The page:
He found a place in the NBA, but just barely. The Cleveland Cavaliers took Green with the 46th pick in the 2009 Draft, giving the swingman the opportunity to make the team out of training camp without any guaranteed money. With a sweet long range shot and the requisite defensive chops to make Roy Williams’ tough rotation, he certainly had enough skills to make it as a NBA player, but only with a ton of hard work and the right system to take advantage of his very specific talents.
 
But, as Adam Morrison, Joe Alexander and Shelden Williams will tell you, all the potential in the world might not save your NBA career. Green languished in the Cavs system for his rookie year, playing in only 20 games with the big league club, whilst being sent down to the D-League throughout the year. He was cut as soon as the 2010 season started, a dubious distinction considering how rancid the post-LeBron James Cavaliers were. Green was then picked up by the San Antonio Spurs, but he was far from the steady professional he is now–in his first year with the Spurs, he was waived within six days of his first signing, then spent months in the D-League on a non-NBA contract, and the signed again in March 2011 for the stretch run. He only played 8 games that year for San Antonio, but obviously someone on the coaching staff or the front office saw something significant in the young guard’s game.
 
Last season, Green broke out into a full fledged contributor, starting in 38 games and playing 66 regular season contests for the Spurs in 23 minutes a night. His defensive acumen wasn’t just reputation–it was fully formed in it’s execution. Moreover, Green was every bit of the shooter he looked in college. At the close of the 2011-2012 campaign, he threw down an unreal .436 3P% from the 3-point line, forging himself a permanent role on the reborn run-and-gun San Antonio offense. Green was the perfect component for what coach Gregg Popovich wanted to run: a young, long athlete who was willing to run the floor, play defense on every possession and could knock down a jumper anytime the ball was in his hands. He averaged 9.5 ppg and 3.4 rpg, career-high marks only topped by this year’s numbers: 27 mpg with 10.1 ppg, while starting all 80 of his appearances.
 
Even still, Green never seemed to forget his place in the San Antonio system–he was a role player, plain and simple. He has succeeded despite a career of disappointments and well wishes on future endeavors. There’s very few times where he tries to overextend himself and try to penetrate the lane like Tony Parker, or launch off-balance jumpers like Manu Ginobili. For better or worse, Danny Green is Danny Green, and he’ll c… Read more...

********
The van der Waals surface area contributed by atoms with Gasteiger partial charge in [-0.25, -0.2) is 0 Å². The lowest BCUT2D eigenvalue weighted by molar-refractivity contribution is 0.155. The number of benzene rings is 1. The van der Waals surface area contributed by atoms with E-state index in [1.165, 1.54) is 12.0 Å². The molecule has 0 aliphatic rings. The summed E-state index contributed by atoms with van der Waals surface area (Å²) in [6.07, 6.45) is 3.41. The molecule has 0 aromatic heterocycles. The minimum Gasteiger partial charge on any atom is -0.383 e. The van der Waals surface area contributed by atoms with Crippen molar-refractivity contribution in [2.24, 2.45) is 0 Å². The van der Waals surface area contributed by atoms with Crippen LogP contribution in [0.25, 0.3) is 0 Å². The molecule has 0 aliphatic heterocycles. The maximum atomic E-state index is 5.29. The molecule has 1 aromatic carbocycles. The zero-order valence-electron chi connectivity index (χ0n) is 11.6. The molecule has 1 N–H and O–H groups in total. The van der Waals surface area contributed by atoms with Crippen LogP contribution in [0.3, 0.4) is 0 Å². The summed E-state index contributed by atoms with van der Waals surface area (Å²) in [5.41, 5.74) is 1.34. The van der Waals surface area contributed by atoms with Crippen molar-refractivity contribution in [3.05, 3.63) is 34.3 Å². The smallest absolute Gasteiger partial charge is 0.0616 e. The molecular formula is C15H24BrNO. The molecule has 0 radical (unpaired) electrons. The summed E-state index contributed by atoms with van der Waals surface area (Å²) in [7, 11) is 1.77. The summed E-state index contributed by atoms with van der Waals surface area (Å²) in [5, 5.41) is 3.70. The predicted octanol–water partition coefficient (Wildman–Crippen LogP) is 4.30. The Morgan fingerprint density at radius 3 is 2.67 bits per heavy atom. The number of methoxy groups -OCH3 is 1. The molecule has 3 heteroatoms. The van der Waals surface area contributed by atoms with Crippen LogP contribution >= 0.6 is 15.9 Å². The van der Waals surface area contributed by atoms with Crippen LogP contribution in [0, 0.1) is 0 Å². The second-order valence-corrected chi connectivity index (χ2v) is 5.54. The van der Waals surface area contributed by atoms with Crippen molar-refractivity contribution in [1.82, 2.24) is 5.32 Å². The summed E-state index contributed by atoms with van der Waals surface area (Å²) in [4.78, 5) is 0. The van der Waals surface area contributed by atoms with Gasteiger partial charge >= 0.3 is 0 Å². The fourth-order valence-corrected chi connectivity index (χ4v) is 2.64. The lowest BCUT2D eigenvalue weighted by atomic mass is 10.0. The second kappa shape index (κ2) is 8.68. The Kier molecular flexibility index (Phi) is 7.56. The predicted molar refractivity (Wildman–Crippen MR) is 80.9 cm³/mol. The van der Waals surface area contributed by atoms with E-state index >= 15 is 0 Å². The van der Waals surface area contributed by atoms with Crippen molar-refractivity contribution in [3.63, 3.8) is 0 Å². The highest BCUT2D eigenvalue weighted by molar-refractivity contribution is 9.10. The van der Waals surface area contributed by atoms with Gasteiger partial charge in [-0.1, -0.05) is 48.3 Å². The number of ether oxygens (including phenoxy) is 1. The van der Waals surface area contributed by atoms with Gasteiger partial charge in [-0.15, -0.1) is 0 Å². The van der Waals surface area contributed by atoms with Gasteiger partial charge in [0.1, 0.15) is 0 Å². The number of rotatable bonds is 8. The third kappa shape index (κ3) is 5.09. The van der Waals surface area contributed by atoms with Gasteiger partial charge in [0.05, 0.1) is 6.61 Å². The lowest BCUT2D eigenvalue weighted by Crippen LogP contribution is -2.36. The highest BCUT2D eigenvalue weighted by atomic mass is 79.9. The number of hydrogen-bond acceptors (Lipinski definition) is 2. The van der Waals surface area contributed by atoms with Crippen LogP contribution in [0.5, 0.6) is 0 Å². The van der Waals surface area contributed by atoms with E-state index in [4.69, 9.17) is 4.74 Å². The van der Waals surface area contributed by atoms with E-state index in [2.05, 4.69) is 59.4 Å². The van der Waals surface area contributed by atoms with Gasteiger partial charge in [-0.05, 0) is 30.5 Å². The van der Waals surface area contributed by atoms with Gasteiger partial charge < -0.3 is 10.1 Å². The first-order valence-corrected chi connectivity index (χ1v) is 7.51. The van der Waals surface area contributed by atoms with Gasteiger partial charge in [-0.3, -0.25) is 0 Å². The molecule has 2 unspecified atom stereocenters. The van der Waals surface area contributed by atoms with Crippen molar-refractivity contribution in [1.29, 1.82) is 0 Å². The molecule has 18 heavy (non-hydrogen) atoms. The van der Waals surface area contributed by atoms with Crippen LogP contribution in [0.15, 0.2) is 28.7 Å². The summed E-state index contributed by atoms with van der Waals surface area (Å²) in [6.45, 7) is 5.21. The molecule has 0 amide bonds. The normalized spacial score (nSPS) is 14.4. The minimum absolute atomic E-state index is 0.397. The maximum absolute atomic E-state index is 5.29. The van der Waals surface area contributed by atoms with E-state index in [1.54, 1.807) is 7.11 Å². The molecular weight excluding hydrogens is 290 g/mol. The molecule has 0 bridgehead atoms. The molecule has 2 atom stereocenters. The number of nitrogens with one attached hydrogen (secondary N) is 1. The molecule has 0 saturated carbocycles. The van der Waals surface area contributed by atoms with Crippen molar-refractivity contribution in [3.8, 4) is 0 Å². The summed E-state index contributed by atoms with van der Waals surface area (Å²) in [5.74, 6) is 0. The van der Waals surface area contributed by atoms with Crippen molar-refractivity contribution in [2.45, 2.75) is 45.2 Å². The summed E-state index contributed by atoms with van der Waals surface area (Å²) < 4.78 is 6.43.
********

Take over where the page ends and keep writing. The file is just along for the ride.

NBA Finals Game 3 Thoughts and Game 4 Notes

Three games gone in the NBA Finals, the “Fo, Fo, Fo, Fo” calls for a spotless Miami Heat playoffs seem like a faraway fairytale, prancing on a cloud with unicorns and mermaids. The reigning champs look to be at a significant disadvantage against the San Antonio Spurs, though they’re down just 2 games to 1. The 4-time champs have owned Miami despite a narrow margin of victory in Game 1–after all, it’s not outrageous to say that San Antonio has controlled the series for 10 of the 12 quarters played thus far.
 
Game 3 was an absolute thrashing on the part of the Spurs. In a completely lopsided 113-77 blowout, San Antone hit a NBA record 16 three-pointers, including and outrageous 13-19 clip from Danny Green and Gary Neal. Now, if you’re a casual NBA fan and you don’t know who those two guys are, their games on the court make them seem as unglamorous as the 9th grade chemistry teachers they’re seemingly named after. However, in a complex series of screens and cuts, the two wingmen were able to shake free time after time, getting uninhibited looks from long. They combined for a backbreaking 51 points, accounting for twice the output of Tony Parker, Tim Duncan and Manu Ginobili (25 points). Though this was the primary narrative of the game, a few other factors stood out:… Read more...

NBA Finals Game 1 Thoughts: It’s a Spurs world, and Miami just lives in it

In the aftermath of an epic Game 1 win last night, a few thoughts stemming from the NBA Finals:
 
It’s San Antonio’s world, and Miami’s just living in it
 
92-88 game, with a 2-point differential in the last 29 seconds? Sounds like a close game.
 
But it wasn’t. Not nearly as much as the final score would have you believe.
 
The Spurs completely dictated the pace of the game, and Miami should be so fortunate that they even kept it that close. The most telling numbers:… Read more...

NBA Finals Preview: LeBron’s revenge denied?

2) San Antonio Spurs vs. 1) Miami Heat
 
How are the Spurs taking this in 7 games?
 
A 27-game win streak, the league’s MVP and the 10th best record ever in an 82 game season at 66-16. Nigh indomitable, no?
 
No. Not for these San Antonio Spurs.
 
The MAMBINO crew got together via e-mail this week and took our prediction poll, as per usual every round. However, unlike all the other rounds, the Heat weren’t a unanimous pick to win the series. They weren’t even the pick to win the series. MAMBINO had taken the Spurs in 7 games.